At some point early on in the digital era, the world decided that Apple was the way to go for serious photographers and graphics professionals – granted, there were applications that were Mac-specific or just worked so much better on a Mac than a PC that it made sense. I’m sure some of that was image and hubris, too pricing be damnmed, the hardware just looked sooo much cooler. There was also a point in not so distant history at which we weren’t held hostage by Apple’s upgrade options, either: you could buy the base version, and upgrade certain components yourself if you were handy with a screwdriver, which brought the cost of performance down. The cost of ownership wasn’t (and still isn’t) as bad because Macs maintain their resale value – probably because the new machines are never much cheaper than the old ones. But a) does Apple hardware still make sense for photographers, and b) if so, what hardware?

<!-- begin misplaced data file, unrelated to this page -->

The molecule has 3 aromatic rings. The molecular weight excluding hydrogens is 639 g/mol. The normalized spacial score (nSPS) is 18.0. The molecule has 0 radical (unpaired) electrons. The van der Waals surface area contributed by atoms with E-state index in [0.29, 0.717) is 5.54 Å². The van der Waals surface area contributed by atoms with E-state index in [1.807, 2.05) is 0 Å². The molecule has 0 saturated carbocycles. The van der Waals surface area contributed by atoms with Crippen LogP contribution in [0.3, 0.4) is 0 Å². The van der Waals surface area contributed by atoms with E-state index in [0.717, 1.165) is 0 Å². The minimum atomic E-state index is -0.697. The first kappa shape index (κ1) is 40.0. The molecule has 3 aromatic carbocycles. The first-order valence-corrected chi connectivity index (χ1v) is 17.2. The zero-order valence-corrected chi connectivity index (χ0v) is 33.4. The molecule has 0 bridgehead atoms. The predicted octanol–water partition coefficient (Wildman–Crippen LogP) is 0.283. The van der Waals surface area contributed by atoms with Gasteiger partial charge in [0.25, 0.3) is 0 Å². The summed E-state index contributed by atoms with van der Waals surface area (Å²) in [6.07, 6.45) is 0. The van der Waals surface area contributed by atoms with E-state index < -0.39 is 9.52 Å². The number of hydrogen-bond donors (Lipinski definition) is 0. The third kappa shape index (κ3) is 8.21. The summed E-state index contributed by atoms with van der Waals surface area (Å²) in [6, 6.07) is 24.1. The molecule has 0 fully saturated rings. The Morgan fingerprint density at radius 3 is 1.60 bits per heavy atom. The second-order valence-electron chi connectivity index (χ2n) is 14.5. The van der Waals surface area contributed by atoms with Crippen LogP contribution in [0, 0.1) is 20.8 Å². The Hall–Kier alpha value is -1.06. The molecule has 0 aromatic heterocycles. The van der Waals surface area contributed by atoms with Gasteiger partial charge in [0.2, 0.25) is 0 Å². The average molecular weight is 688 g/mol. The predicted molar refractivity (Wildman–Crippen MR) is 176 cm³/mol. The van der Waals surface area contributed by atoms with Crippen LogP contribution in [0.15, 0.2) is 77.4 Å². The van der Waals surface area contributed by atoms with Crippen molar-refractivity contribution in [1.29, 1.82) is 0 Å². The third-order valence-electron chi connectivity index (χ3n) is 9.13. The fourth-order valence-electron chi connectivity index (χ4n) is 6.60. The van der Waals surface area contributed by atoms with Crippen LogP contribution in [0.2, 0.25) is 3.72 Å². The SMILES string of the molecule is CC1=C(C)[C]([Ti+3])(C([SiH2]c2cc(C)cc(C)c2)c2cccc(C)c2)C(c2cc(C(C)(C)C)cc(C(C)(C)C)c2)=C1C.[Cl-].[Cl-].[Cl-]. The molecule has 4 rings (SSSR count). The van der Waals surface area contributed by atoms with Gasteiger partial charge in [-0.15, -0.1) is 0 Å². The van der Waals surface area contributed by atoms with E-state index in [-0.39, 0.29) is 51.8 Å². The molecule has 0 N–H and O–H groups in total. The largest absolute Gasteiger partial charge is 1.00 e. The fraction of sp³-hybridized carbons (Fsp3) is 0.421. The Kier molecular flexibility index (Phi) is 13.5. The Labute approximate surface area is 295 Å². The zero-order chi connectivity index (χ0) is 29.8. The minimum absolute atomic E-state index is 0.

I switched to Apple in late 2006, with a 15″ Macbook Pro pre-Unibody. Having come from a Sony Vaio and a couple of Dells. I admit, I was seduced by the hardware, and the prices weren’t so bad compared to the equivalent Vaios – even if the screens weren’t quite as good and the processors a little slower. In use though, I think it was all justified – the experience was so much smoother, and the hardware felt bulletproof. Except for my expanding battery pack. And the fact that it went through battery packs at a horrendous rate – I think five in all, during the five years I had the machine. I did like the fact that it was upgradeable and I kept extending its life with ram and drive upgrades; it served me far longer than I’d expected it to. My next machine was an easy choice – the first generation unibody 15″ that stayed home as the photography computer, and subsequently in late 2011, I added a 11″ Air for business travel. The early part of this site was written almost entirely on that machine, too. In late 2012, I consolidated on a newer 11″ Air for travel, and a Mac Mini server with 27″ Thunderbolt Display for the primary desktop – the latter which is still serving currently, and still plenty fast enough.